Opening Gateways through English
Distinguished Professor Istvan Kecskes, who will deliver two weeks of lectures in Belgrade.
ALBANY, N.Y. (April 5, 2018) — Interaction via a common language is an absolute necessity among modern nations, particularly for one that emerged from 35 years in the Communist Bloc and then a decade of war. Serbia will be looking soon to a UAlbany expert in “English as a second language” to pave its way.
Distinguished Professor Istvan Kecskes was selected by the U.S. State Department to deliver two weeks of lectures, April 30 to May 12, at the University of Belgrade on the subject of English as a Lingua Franca (ELF). Such international State Department assignments are given to only about 80 English language specialists each year.
“ELF is a way to put a variety or several varieties of English to use in interactions between speakers whose first language is other than English,” said Kecskes, a member of the departments of Educational Theory and Practice and Communication. He will address an audience of Serbian university faculty, doctoral students and practitioners of Teaching English as a Second Language.
“It comes as no surprise that Dr. Kecskes would be chosen for this very select honor,” said School of Education Dean Robert Bangert-Drowns. “He has been on the forefront of scholarship in bilingualism, English as a second language and intercultural pragmatics. We are proud and pleased that he will be able to speak about English as a unifying global language and the ways that it might be differently used in different cultures.”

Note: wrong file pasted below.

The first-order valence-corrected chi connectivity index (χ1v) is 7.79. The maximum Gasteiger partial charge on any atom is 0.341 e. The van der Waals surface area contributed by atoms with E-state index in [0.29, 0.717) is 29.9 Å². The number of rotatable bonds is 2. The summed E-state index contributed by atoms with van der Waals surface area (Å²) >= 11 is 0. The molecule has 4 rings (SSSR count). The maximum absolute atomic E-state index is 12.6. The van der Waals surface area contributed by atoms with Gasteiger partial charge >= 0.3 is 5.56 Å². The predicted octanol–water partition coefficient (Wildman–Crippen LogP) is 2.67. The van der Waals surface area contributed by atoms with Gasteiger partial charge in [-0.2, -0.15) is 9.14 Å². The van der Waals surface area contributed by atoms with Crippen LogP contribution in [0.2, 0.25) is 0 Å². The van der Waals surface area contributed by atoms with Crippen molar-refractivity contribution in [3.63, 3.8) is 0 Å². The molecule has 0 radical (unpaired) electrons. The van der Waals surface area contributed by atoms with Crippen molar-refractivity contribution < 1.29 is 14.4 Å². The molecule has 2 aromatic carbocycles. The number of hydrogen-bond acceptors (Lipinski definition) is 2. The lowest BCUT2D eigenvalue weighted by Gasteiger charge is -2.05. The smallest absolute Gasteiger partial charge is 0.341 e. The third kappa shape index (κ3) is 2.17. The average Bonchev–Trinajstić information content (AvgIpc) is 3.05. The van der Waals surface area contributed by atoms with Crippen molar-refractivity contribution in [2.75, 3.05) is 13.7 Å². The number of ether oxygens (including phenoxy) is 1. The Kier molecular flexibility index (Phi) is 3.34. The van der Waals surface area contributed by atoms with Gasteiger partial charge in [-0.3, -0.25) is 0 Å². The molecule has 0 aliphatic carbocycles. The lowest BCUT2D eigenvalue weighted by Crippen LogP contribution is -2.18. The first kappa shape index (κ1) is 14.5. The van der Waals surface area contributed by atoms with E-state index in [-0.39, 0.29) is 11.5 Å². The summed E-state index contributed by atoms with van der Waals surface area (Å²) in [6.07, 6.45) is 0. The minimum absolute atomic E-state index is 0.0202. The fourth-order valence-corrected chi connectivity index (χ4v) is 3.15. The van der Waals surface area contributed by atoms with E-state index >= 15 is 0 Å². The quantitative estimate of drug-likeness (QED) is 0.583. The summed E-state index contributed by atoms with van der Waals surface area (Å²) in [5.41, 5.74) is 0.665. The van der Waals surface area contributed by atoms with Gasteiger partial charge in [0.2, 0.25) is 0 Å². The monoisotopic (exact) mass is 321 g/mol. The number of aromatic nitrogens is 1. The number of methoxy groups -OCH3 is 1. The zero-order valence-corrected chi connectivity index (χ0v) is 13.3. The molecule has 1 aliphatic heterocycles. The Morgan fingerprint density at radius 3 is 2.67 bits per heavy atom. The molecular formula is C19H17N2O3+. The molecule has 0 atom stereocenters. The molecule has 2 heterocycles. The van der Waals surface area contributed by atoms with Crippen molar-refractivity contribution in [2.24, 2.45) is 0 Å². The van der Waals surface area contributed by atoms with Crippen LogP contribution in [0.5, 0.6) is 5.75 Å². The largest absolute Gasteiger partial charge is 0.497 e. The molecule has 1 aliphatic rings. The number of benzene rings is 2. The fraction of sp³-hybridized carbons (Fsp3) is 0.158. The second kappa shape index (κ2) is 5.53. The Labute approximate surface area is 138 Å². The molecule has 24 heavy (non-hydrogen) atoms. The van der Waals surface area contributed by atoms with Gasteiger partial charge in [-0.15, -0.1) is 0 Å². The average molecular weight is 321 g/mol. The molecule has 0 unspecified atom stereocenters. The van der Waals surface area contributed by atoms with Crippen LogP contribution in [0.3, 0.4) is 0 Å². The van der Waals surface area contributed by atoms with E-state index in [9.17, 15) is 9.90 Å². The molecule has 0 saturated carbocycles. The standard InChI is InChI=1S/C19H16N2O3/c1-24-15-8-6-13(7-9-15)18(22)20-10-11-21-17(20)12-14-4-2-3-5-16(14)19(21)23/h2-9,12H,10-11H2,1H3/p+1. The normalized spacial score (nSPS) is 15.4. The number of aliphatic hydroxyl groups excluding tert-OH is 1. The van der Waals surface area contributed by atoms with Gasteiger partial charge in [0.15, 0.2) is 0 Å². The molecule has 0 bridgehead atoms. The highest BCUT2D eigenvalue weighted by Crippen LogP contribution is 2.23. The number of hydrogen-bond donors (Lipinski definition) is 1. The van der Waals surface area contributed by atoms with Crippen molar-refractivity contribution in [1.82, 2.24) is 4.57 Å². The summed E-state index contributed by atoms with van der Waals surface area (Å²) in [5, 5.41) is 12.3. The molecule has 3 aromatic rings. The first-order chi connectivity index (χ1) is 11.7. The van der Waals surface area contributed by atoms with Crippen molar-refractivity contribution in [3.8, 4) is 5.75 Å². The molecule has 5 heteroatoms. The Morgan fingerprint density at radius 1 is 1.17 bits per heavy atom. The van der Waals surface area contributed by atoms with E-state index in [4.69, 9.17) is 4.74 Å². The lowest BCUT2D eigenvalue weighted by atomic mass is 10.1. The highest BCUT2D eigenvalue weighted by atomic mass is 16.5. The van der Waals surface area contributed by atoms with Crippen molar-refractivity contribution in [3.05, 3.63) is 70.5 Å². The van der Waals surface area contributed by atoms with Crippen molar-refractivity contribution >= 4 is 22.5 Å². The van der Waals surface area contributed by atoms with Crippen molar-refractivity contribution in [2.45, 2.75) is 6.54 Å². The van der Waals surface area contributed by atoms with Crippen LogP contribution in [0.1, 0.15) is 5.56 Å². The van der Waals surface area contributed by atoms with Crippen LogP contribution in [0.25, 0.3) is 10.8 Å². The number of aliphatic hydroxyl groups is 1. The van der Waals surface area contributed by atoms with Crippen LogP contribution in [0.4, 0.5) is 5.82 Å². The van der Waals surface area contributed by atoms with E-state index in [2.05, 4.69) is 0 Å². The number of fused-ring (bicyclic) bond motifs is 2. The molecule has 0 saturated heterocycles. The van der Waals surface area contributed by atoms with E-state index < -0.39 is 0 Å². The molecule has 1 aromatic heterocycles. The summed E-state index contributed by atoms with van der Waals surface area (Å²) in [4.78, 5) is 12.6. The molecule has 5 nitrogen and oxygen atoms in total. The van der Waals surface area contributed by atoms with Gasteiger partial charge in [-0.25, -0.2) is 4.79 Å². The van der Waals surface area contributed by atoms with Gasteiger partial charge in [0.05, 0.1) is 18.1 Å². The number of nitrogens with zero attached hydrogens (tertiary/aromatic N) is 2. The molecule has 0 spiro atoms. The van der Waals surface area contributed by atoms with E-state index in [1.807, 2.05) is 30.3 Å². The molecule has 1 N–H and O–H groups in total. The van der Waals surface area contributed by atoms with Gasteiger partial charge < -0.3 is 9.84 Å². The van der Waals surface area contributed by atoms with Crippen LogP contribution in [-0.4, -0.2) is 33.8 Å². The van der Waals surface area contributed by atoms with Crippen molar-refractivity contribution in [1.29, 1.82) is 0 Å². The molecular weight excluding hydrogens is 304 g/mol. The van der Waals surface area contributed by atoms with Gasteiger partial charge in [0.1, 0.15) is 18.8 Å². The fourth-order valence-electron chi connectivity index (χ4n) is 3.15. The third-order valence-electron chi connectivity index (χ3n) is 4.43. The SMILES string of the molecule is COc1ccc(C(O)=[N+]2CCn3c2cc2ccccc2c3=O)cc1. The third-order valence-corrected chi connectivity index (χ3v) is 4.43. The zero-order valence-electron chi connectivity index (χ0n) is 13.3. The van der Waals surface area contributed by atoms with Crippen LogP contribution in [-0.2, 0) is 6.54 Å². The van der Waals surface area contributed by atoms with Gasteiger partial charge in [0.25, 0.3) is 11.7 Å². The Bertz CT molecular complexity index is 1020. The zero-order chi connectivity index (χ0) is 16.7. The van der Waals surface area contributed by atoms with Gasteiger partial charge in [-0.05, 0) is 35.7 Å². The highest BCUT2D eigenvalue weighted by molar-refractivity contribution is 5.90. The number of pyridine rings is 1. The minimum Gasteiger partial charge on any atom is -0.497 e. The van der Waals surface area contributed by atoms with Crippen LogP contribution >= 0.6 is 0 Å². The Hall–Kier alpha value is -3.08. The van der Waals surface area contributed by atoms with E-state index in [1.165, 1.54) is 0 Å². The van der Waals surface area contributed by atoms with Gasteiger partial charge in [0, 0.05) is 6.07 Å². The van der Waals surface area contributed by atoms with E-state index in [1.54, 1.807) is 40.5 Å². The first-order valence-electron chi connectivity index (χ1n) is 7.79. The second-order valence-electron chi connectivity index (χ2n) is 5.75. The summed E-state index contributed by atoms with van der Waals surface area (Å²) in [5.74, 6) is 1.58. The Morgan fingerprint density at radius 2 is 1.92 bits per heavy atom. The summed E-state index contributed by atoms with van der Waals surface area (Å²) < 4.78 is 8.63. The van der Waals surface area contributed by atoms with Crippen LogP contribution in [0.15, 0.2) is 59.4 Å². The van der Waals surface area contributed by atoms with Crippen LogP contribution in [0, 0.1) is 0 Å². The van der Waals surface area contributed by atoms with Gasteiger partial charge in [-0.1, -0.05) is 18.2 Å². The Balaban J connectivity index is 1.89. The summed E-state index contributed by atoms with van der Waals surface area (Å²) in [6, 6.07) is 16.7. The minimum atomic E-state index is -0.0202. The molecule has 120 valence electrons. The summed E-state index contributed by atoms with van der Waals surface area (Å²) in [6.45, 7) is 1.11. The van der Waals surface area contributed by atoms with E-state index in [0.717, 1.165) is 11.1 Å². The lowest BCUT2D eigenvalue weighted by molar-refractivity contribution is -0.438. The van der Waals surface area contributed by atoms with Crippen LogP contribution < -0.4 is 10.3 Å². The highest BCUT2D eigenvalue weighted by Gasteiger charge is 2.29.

Kecskes explains that, while there are many languages spoken in different European countries, English serves as the ELF for the European Union (EU). “Serbia will soon become a member of the EU and it is very important for them to increase the number of English speakers in the country,” he said.
“Besides, their language teachers should be aware of how their variety of English will relate to and/or interact with, for instance, Bulgarian, French or Finnish varieties of English.”
EU membership for Serbia will require negotiations and adjustments in several fields of life, including economy, education, commerce and communication. “All this cannot be done without people who are well-trained, not only in their field of expertise, but in speaking English or other European languages, giving them the ability to directly interact with people from other parts of the EU and the world.”
Kecskes is currently at work on a book on English as a Lingua Franca for Cambridge University Press.
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